If this feels comfortable and you want to progress to Femur Arcs, lift both legs to table top. Tap one toe down to the floor with an exhale. Inhale to return the leg to table top. Once the leg has returned, alternate legs. Only tap as far as you can keeping the spine in neutral and the belly pulled in. Focus on drawing in that navel and keeping the ribs flat (no flaring allowed!).
Final stage is both legs tapping to the floor at the same time. This progression is only after a few weeks of exercise (take it slow – listen to your body). It’s imperative that you keep a neutral spine here! Back of the ribs press into the mat behind you so that the ribs stay flat, belly is pulled in. As soon as the spine extends out of neutral, pull that belly in and bring the legs back. This may mean the toes only slightly travel towards the ground and that’s completely fine too! Honour your body!
Another fantastic one for loosening the hips and getting strength back into those glutes (hello firmer butt and less back pain!). Laying on your back with the feet hip-width apart, start to rock the hips towards the face, creating an imprint of the lumbar spine on the mat. Scoop the belly and keep tilting the hips until the sacrum lifts off the floor. Squeeze the glutes and start lifting the vertebrae one-by-one off the ground. Keep the chest low by pressing the sternum towards the floor. Maintain a good hip-rib connection by closing the left and right rib towards the hips and tucking the tailbone towards the heels as you bring the spine back down onto the mat. 10 – 20 reps depending on your body.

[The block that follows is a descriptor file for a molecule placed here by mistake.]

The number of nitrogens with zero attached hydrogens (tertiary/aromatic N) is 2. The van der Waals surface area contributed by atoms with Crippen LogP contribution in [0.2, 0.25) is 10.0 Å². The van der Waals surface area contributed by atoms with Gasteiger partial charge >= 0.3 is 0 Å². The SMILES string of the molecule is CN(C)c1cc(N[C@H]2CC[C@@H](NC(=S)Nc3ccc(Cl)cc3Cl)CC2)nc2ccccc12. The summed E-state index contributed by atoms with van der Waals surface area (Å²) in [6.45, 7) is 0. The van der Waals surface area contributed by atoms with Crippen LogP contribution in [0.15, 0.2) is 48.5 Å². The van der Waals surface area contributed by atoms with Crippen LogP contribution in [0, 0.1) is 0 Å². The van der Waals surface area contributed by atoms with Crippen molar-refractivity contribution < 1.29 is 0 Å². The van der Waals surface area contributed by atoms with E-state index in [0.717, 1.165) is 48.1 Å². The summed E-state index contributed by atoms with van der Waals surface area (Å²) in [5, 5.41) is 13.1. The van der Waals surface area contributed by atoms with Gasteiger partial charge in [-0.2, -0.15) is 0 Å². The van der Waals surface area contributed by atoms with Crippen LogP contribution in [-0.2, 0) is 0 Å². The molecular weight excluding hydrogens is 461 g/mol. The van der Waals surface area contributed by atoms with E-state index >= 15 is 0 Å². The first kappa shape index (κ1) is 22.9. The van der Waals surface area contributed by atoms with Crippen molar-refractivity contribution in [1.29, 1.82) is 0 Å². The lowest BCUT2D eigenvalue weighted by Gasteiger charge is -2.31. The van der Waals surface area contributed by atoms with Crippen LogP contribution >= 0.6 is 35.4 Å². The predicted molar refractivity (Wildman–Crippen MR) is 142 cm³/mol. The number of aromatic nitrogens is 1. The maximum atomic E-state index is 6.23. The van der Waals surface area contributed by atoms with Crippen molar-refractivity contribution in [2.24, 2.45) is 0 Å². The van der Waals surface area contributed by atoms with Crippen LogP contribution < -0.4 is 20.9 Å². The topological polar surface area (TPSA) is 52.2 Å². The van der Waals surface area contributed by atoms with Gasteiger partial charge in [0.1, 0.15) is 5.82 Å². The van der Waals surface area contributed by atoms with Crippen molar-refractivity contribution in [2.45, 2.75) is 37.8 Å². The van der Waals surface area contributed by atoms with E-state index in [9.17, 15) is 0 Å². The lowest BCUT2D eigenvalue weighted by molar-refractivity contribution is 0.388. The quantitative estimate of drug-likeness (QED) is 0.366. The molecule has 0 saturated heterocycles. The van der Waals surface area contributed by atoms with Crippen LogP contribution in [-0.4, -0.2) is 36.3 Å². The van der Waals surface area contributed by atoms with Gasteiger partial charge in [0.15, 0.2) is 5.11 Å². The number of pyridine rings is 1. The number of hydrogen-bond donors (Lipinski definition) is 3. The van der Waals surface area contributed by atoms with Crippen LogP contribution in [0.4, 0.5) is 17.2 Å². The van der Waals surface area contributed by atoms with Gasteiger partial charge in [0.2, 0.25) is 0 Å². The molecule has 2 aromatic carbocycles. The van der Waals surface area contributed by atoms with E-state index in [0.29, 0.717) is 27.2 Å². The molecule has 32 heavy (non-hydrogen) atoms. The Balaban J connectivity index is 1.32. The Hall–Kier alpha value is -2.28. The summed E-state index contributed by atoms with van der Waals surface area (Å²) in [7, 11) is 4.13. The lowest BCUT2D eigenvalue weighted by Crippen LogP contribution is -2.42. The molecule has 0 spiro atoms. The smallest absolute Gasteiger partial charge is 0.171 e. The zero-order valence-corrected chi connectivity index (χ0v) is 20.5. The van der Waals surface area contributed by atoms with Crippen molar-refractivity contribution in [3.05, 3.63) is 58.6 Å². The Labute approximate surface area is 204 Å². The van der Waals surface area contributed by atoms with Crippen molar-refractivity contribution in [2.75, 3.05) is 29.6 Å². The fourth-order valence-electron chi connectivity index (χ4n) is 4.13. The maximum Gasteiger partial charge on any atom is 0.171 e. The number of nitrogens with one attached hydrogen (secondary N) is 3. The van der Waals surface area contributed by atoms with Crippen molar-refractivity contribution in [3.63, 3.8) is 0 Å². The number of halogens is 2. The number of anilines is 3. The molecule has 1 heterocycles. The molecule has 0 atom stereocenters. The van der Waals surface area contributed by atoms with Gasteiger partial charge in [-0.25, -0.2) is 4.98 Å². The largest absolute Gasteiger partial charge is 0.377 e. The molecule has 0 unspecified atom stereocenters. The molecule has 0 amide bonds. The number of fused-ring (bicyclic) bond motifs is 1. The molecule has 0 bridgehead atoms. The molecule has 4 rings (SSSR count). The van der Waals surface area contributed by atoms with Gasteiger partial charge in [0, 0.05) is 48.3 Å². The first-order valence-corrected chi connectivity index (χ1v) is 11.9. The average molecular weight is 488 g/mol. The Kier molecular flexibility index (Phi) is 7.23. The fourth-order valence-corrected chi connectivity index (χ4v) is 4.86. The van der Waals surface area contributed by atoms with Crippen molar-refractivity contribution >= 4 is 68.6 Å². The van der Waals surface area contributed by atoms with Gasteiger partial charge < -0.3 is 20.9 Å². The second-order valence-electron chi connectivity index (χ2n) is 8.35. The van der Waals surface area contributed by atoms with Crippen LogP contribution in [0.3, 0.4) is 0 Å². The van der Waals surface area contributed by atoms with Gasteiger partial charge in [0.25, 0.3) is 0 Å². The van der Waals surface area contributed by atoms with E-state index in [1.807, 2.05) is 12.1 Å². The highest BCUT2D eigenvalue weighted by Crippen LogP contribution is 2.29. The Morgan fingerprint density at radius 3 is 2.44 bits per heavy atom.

Clam into Side Kick Series
When pregnant, the body modifies what feels “normal” to you. The way you carry your body changes but when bub arrives, we don’t always return and our posture can be compromised. This exercise is great for achieving balance into the body, strengthening abs, obliques and glutes as well as lengthening the hip flexors.
Lay on your side with the legs long, propped up on your elbow. Stack the hips by rolling the top hip forward. Draw the navel in and squeeze the glutes to secure the hips in place. There are a number of variations to take with this exercise.
- Bend the knees, a deep bend, keeping the heels pressing together directly under the glutes. Open the top knee up to ceiling and return, keeping the top hip rolled forward the whole time. The aim is to reach that knee high while keeping the hips stacked. The less tight your hips are, the higher you’ll get the knee. Repeat 20 reps. To progress, do this exercise while hovering the feet off the floor. Repeat 15 reps.